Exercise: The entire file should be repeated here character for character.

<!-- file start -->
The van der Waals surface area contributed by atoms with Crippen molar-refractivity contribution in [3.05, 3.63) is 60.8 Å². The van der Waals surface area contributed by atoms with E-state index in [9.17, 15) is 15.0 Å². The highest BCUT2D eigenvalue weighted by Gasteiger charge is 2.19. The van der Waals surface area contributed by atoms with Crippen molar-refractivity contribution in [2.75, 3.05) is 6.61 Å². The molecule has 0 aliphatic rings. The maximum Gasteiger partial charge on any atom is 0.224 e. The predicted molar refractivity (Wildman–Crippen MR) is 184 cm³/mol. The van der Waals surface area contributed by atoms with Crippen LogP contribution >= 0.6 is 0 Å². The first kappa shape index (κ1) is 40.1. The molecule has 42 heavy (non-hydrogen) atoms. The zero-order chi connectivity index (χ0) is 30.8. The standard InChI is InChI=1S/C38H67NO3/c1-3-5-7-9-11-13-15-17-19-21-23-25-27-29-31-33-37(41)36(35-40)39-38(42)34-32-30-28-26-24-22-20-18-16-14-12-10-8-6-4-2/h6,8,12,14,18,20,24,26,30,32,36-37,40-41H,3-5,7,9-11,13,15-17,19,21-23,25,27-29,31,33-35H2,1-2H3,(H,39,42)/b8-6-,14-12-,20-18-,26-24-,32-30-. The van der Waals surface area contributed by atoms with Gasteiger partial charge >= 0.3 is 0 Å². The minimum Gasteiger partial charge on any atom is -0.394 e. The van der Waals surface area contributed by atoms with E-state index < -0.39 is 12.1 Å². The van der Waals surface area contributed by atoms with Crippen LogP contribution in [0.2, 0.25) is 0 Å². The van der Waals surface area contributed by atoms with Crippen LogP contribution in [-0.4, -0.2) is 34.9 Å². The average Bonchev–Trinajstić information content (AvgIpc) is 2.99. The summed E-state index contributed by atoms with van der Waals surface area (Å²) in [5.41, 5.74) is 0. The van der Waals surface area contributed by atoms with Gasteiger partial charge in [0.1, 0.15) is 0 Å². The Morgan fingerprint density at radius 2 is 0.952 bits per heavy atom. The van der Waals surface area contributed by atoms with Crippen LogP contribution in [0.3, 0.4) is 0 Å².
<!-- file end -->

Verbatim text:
The van der Waals surface area contributed by atoms with Crippen molar-refractivity contribution in [3.05, 3.63) is 60.8 Å². The van der Waals surface area contributed by atoms with E-state index in [9.17, 15) is 15.0 Å². The highest BCUT2D eigenvalue weighted by Gasteiger charge is 2.19. The van der Waals surface area contributed by atoms with Crippen molar-refractivity contribution in [2.75, 3.05) is 6.61 Å². The molecule has 0 aliphatic rings. The maximum Gasteiger partial charge on any atom is 0.224 e. The predicted molar refractivity (Wildman–Crippen MR) is 184 cm³/mol. The van der Waals surface area contributed by atoms with Crippen LogP contribution >= 0.6 is 0 Å². The first kappa shape index (κ1) is 40.1. The molecule has 42 heavy (non-hydrogen) atoms. The zero-order chi connectivity index (χ0) is 30.8. The standard InChI is InChI=1S/C38H67NO3/c1-3-5-7-9-11-13-15-17-19-21-23-25-27-29-31-33-37(41)36(35-40)39-38(42)34-32-30-28-26-24-22-20-18-16-14-12-10-8-6-4-2/h6,8,12,14,18,20,24,26,30,32,36-37,40-41H,3-5,7,9-11,13,15-17,19,21-23,25,27-29,31,33-35H2,1-2H3,(H,39,42)/b8-6-,14-12-,20-18-,26-24-,32-30-. The van der Waals surface area contributed by atoms with Gasteiger partial charge >= 0.3 is 0 Å². The minimum Gasteiger partial charge on any atom is -0.394 e. The van der Waals surface area contributed by atoms with E-state index < -0.39 is 12.1 Å². The van der Waals surface area contributed by atoms with Crippen LogP contribution in [0.2, 0.25) is 0 Å². The van der Waals surface area contributed by atoms with Crippen LogP contribution in [-0.4, -0.2) is 34.9 Å². The average Bonchev–Trinajstić information content (AvgIpc) is 2.99. The summed E-state index contributed by atoms with van der Waals surface area (Å²) in [5.41, 5.74) is 0. The van der Waals surface area contributed by atoms with Gasteiger partial charge in [0.1, 0.15) is 0 Å². The Morgan fingerprint density at radius 2 is 0.952 bits per heavy atom. The van der Waals surface area contributed by atoms with Crippen LogP contribution in [0.3, 0.4) is 0 Å².